The actions taken by the Keizer City Council through this District have dramatically increased land values. The Keizer Station area alone generates over $1,000,000 in increased property tax revenues. In 2005, the Keizer City Council voluntarily reduced the District by one-third, thereby increasing annual revenues to our Partners by $940,000.
So, here’s the problem: To make the Keizer Station a reality, the City of Keizer sold bonds and then required the Keizer Station property owners to repay Keizer, over time, for those bonds. Most property owners have kept their payments current; one has not, having missed payments totaling $800,000. This leaves Keizer “on the hook” to make the missed payments. The worst-case scenario could require Keizer to default on its bonds.
The Keizer City Council knows that it is imperative we take decisive action immediately to secure the city from its potential default. The city council has asked all of our Partners to approve the extension of 31 percent of the District for four more years; 69 percent of the District would end. This will return over $2,600,000 of the District’s income to our Partners beginning next year. When the remaining 31 percent of the District ends, our Partners will benefit with an annual addition of $1,200,000 in revenue. This is an excellent plan, allowing the City to stay current on its bonds. This is not a bail-out of anyone. The city will foreclose on the defaulting property, sell it, and repay our Partners, making them “whole” for their agreement to the extension.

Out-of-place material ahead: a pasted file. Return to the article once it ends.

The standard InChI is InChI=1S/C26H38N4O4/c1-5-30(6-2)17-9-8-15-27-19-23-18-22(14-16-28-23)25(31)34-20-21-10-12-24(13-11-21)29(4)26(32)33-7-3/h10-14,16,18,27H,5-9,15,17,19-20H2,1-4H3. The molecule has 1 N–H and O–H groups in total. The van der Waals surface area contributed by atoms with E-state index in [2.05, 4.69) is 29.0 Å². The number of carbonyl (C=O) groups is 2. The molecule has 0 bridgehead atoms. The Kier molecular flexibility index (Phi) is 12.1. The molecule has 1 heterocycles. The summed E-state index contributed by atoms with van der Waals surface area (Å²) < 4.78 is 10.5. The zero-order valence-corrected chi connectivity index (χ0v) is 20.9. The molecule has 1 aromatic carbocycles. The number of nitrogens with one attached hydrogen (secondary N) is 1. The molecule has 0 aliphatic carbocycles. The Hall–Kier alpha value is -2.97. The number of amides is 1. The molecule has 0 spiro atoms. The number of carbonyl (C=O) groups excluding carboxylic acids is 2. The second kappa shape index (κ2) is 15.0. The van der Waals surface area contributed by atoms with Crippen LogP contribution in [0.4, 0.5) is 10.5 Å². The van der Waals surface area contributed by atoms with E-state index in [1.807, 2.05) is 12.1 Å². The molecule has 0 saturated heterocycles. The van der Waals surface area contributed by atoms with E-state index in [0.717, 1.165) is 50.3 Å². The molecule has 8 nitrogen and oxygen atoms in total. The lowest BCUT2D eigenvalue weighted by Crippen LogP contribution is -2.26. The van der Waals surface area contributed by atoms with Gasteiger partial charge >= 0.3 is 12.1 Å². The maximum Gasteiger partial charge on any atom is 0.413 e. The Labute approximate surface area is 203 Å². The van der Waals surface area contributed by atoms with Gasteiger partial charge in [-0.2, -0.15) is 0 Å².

Our Urban Renewal District has been highly successful and will continue to be a great success for Keizer and its Partners without any adverse risk to our Partners. Keizer needs its Partners’ support and commitment to make that success happen.
Several opinions were expressed in last week’s Keizertimes about the last City Council meeting. As the saying goes, everyone has a right to their opinion. So, in an effort to get back to the facts, I offer the process the Keizer Fire Board of Directors’ went through to bring Clear Lake to the Keizer Fire District.
For years the Keizer Fire Board of Directors has been asked why Clear Lake was not a member of the Keizer Fire District. I began hearing about it soon after I was elected to the Board in 2001. In the first part of this year the Board received letters from two Clear Lake Home owners association; Vineyards Phase II and Keizer Prairie. They were asking to be included in the Keizer Fire District. We discussed options, then proceeded to research the issue. After much research and discussion, a decision to find the best lawyer to advise us and make a recommendation concerning the process was instigated.